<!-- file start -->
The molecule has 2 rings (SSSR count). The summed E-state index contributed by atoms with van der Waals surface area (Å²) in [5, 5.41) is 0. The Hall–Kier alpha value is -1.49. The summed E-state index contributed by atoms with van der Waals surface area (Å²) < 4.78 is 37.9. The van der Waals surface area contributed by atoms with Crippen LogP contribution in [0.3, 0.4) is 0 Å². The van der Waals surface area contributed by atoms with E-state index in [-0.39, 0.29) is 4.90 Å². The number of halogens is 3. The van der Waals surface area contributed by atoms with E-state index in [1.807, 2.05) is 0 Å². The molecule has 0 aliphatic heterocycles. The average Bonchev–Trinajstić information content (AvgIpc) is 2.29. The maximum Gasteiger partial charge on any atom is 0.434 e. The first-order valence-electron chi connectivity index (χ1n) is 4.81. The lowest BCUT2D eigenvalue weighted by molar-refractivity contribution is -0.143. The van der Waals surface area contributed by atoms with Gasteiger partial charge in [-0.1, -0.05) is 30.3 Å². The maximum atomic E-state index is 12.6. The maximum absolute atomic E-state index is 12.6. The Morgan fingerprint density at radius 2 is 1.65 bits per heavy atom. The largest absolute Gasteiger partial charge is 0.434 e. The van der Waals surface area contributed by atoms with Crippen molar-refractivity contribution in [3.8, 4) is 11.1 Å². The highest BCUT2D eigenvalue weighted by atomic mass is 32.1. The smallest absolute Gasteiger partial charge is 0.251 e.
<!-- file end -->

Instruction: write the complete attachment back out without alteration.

The molecule has 2 rings (SSSR count). The summed E-state index contributed by atoms with van der Waals surface area (Å²) in [5, 5.41) is 0. The Hall–Kier alpha value is -1.49. The summed E-state index contributed by atoms with van der Waals surface area (Å²) < 4.78 is 37.9. The van der Waals surface area contributed by atoms with Crippen LogP contribution in [0.3, 0.4) is 0 Å². The van der Waals surface area contributed by atoms with E-state index in [-0.39, 0.29) is 4.90 Å². The number of halogens is 3. The van der Waals surface area contributed by atoms with E-state index in [1.807, 2.05) is 0 Å². The molecule has 0 aliphatic heterocycles. The average Bonchev–Trinajstić information content (AvgIpc) is 2.29. The maximum Gasteiger partial charge on any atom is 0.434 e. The first-order valence-electron chi connectivity index (χ1n) is 4.81. The lowest BCUT2D eigenvalue weighted by molar-refractivity contribution is -0.143. The van der Waals surface area contributed by atoms with Gasteiger partial charge in [-0.1, -0.05) is 30.3 Å². The maximum atomic E-state index is 12.6. The maximum absolute atomic E-state index is 12.6. The Morgan fingerprint density at radius 2 is 1.65 bits per heavy atom. The largest absolute Gasteiger partial charge is 0.434 e. The van der Waals surface area contributed by atoms with Crippen molar-refractivity contribution in [3.8, 4) is 11.1 Å². The highest BCUT2D eigenvalue weighted by atomic mass is 32.1. The smallest absolute Gasteiger partial charge is 0.251 e.